When Can I Catch A Tarpon? - Tarpon Fishing Calendar For The Florida Keys


Because we operate out of the Florida Keys/Key West Area we always receive a lot of questions about the best time, place and technique to catch a tarpon.

Tarpon are the ultimate gamefish. They were nicknamed the Silver King and it stuck for several reasons:

  1. They fight super hard

  2. They can be caught from every style boat

  3. They can be caught on every type of tackle

  4. They jump out of the water and often attack your fly, lure or bait in a very visual manner


Tarpon can be caught every day of the year in the Florida Keys, but there are some times that are more interesting to certain anglers than others. Tarpon migrate through the Florida Keys at a certain time of the year but resident fish remain all year round. Here is a schedule of tarpon movement and availability:

January - January may be the worst month of the year to target tarpon. On a typical year, cold fronts have the water temperature low enough that tarpon are simply not found in shallow water very often. Even the small resident fish (5-20 lbs) will move out of their regular spots and stay in deeper water. If it is a warm January, however, the baby tarpon are more plentiful and the biggest fish of the year start to show up at the bridges, harbors and in the backcountry. This is a tough meteorologic condition to plan a vacation around. Locals, guides and the luckiest anglers usually take advantage of these rare and warm January days.

February - Cold fronts continue in February and some years keep the water temperature too low for really good tarpon fishing. On a good (warm) year, February can produce the finest tarpon fishing of the year with big fish all over the backcountry and Everglades. More fish start to show up in the Harbors and bridges and fishing starts to become consistent, weather depending, for the biggest fish of the year. Fish are being caught on bait, lures, fly and chum. Early February is a crap shoot but as the month progresses, the weather and fishing becomes more consistent.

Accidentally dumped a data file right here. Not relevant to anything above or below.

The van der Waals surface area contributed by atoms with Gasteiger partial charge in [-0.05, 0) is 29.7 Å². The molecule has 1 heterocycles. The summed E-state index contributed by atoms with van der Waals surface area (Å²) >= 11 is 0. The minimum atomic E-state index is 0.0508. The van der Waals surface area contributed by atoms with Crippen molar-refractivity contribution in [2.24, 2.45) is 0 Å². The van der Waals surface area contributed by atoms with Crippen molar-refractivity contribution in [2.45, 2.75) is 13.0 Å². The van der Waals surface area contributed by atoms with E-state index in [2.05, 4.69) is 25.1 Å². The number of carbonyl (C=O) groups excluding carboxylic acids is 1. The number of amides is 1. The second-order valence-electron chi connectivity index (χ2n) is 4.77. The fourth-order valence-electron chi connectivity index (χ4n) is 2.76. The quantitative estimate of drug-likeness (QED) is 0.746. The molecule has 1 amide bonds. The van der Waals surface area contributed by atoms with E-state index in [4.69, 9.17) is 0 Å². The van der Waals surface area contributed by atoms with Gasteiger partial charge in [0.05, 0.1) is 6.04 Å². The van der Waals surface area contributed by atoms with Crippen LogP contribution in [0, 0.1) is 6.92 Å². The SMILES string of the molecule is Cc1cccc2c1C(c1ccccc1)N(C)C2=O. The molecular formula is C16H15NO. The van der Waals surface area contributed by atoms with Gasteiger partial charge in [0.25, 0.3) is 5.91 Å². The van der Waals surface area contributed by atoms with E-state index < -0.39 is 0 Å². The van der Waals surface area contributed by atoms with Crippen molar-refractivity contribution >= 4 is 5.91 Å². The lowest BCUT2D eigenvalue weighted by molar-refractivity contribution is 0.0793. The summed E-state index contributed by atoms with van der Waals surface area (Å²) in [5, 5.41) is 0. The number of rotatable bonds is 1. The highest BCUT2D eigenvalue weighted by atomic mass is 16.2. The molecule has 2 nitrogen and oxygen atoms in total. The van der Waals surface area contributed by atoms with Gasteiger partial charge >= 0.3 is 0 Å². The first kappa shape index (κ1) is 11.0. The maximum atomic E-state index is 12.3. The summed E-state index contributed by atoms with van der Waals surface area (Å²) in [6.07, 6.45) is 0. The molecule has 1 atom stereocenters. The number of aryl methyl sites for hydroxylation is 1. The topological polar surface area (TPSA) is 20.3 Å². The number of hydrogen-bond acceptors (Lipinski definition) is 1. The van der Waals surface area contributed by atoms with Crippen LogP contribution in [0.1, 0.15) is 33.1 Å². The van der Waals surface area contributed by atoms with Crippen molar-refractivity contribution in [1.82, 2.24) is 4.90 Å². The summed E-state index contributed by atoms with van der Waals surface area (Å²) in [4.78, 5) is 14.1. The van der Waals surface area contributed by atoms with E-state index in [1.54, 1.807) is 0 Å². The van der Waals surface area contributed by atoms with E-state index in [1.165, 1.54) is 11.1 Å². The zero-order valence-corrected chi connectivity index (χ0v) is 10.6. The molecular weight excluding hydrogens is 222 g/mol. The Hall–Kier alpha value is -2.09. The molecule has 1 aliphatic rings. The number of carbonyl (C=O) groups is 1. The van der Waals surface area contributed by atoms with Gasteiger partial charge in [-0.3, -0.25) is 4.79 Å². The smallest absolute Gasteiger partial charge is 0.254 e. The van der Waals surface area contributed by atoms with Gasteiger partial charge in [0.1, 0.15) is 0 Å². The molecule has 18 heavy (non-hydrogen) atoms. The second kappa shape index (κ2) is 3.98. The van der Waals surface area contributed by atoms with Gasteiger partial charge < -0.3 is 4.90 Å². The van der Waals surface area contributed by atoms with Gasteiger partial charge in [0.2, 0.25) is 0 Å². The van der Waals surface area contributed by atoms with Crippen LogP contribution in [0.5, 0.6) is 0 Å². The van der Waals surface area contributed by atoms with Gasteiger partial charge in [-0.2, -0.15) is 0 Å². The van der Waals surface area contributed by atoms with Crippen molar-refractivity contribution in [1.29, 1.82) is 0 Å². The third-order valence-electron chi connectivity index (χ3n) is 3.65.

March - As the cold fronts slow down a bit and become less extreme, the water temperatures start to climb between fronts making March an ideal month for tarpon in every situation. Bridges, Harbors, Channels, Backcountry, Everglades and Oceanside all have fish consistently and they are being caught with every method.

April - June - The months of April through June are the migration months for tarpon and the most consistent for the big fish (70-150 lbs) These tarpon are moving on the ocean and there is no doubt that there are more tarpon around than at other times of the year. These are the prime months for the large migratory tarpon that are in such high demand. If you are planning a trip in these months, it is crucial that you book as far ahead as possible. Good guides will be booked a year in advance with return customers.

July - There are still plenty of big fish around, but the smaller tarpon 5-50 lbs become more consistent and available on all types of tackle in a wide variety of situations. Migratory fish have usually thinned out and overall numbers of fish are much lower, however, many fish are still being caught. The number of anglers on the water declines quickly.

August, September and October - With the exception of the lobster season openers, there are probably fewer anglers and guides on the water than any other time of the year. A big fish can be caught every now and then, but early mornings are great for smaller tarpon. There are tarpon in all the spots that they are expected and they are great targets for all types of tackle.


November - Cold fronts return to the Florida Keys. While the temperature moderates, it seems like the tarpon prefer it warm and hot. Tarpon become a little less consistent but still quite available. Nice weather days will produce tarpon for those who look for them.

December - Cold fronts occur regularly and the water temperature is on a decline. Tarpon become harder to find, but it is still possible to catch them.

I hope that helps!  Send us a picture of the big fish you catch!

-Tom Rowland

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